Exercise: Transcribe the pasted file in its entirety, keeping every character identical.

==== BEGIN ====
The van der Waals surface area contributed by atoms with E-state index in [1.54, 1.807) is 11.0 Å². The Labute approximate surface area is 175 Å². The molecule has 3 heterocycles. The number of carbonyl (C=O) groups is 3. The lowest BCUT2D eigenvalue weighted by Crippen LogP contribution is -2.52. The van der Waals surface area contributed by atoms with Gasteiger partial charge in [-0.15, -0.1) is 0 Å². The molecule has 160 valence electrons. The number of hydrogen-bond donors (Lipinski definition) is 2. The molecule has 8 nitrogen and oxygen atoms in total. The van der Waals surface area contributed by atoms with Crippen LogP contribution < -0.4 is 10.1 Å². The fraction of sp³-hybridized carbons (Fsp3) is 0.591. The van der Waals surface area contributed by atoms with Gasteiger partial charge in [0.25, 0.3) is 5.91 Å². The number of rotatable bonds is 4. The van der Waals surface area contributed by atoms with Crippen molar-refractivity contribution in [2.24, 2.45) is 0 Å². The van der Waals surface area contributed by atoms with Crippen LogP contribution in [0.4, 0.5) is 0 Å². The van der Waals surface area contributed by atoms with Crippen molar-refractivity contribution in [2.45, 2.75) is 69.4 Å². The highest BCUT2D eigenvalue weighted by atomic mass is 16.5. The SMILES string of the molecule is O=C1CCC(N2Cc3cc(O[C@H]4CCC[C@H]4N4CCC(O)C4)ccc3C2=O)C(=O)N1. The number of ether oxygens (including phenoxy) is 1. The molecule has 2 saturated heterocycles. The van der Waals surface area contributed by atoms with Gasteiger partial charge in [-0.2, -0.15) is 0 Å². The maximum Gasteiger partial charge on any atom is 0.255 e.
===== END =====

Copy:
The van der Waals surface area contributed by atoms with E-state index in [1.54, 1.807) is 11.0 Å². The Labute approximate surface area is 175 Å². The molecule has 3 heterocycles. The number of carbonyl (C=O) groups is 3. The lowest BCUT2D eigenvalue weighted by Crippen LogP contribution is -2.52. The van der Waals surface area contributed by atoms with Gasteiger partial charge in [-0.15, -0.1) is 0 Å². The molecule has 160 valence electrons. The number of hydrogen-bond donors (Lipinski definition) is 2. The molecule has 8 nitrogen and oxygen atoms in total. The van der Waals surface area contributed by atoms with Crippen LogP contribution < -0.4 is 10.1 Å². The fraction of sp³-hybridized carbons (Fsp3) is 0.591. The van der Waals surface area contributed by atoms with Gasteiger partial charge in [0.25, 0.3) is 5.91 Å². The number of rotatable bonds is 4. The van der Waals surface area contributed by atoms with Crippen molar-refractivity contribution in [2.24, 2.45) is 0 Å². The van der Waals surface area contributed by atoms with Crippen LogP contribution in [0.4, 0.5) is 0 Å². The van der Waals surface area contributed by atoms with Crippen molar-refractivity contribution in [2.45, 2.75) is 69.4 Å². The highest BCUT2D eigenvalue weighted by atomic mass is 16.5. The SMILES string of the molecule is O=C1CCC(N2Cc3cc(O[C@H]4CCC[C@H]4N4CCC(O)C4)ccc3C2=O)C(=O)N1. The number of ether oxygens (including phenoxy) is 1. The molecule has 2 saturated heterocycles. The van der Waals surface area contributed by atoms with Gasteiger partial charge in [-0.2, -0.15) is 0 Å². The maximum Gasteiger partial charge on any atom is 0.255 e.